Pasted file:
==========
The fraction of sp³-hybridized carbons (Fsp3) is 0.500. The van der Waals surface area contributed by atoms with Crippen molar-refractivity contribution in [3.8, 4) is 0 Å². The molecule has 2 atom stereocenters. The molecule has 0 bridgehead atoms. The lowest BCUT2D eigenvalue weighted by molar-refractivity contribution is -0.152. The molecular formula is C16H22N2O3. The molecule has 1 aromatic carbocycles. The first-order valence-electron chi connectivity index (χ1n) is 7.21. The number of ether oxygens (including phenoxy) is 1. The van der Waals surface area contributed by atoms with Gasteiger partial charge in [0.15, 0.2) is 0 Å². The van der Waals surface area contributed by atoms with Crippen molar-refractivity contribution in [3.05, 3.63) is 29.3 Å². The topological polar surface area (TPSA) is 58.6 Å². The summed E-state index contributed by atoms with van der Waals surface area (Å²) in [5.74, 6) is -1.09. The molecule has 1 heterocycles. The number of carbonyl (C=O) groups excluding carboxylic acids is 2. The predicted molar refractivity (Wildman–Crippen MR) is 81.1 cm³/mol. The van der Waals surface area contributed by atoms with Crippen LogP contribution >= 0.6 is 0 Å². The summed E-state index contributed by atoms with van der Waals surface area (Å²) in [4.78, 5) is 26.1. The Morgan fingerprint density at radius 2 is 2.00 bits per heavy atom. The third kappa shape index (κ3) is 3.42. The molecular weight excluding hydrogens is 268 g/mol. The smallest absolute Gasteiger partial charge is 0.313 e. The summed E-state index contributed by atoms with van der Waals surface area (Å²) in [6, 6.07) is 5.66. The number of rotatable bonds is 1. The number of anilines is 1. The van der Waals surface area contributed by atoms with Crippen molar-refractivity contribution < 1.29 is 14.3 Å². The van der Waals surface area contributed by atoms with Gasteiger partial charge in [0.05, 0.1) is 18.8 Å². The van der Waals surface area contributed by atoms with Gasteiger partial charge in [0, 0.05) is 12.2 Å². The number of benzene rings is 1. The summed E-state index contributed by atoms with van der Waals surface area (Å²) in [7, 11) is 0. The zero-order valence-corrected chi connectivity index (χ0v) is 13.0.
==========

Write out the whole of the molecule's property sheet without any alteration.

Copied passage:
The fraction of sp³-hybridized carbons (Fsp3) is 0.500. The van der Waals surface area contributed by atoms with Crippen molar-refractivity contribution in [3.8, 4) is 0 Å². The molecule has 2 atom stereocenters. The molecule has 0 bridgehead atoms. The lowest BCUT2D eigenvalue weighted by molar-refractivity contribution is -0.152. The molecular formula is C16H22N2O3. The molecule has 1 aromatic carbocycles. The first-order valence-electron chi connectivity index (χ1n) is 7.21. The number of ether oxygens (including phenoxy) is 1. The van der Waals surface area contributed by atoms with Gasteiger partial charge in [0.15, 0.2) is 0 Å². The van der Waals surface area contributed by atoms with Crippen molar-refractivity contribution in [3.05, 3.63) is 29.3 Å². The topological polar surface area (TPSA) is 58.6 Å². The summed E-state index contributed by atoms with van der Waals surface area (Å²) in [5.74, 6) is -1.09. The molecule has 1 heterocycles. The number of carbonyl (C=O) groups excluding carboxylic acids is 2. The predicted molar refractivity (Wildman–Crippen MR) is 81.1 cm³/mol. The van der Waals surface area contributed by atoms with Crippen LogP contribution >= 0.6 is 0 Å². The summed E-state index contributed by atoms with van der Waals surface area (Å²) in [4.78, 5) is 26.1. The Morgan fingerprint density at radius 2 is 2.00 bits per heavy atom. The third kappa shape index (κ3) is 3.42. The molecular weight excluding hydrogens is 268 g/mol. The smallest absolute Gasteiger partial charge is 0.313 e. The summed E-state index contributed by atoms with van der Waals surface area (Å²) in [6, 6.07) is 5.66. The number of rotatable bonds is 1. The number of anilines is 1. The van der Waals surface area contributed by atoms with Crippen molar-refractivity contribution < 1.29 is 14.3 Å². The van der Waals surface area contributed by atoms with Gasteiger partial charge in [0.05, 0.1) is 18.8 Å². The van der Waals surface area contributed by atoms with Gasteiger partial charge in [0, 0.05) is 12.2 Å². The number of benzene rings is 1. The summed E-state index contributed by atoms with van der Waals surface area (Å²) in [7, 11) is 0. The zero-order valence-corrected chi connectivity index (χ0v) is 13.0.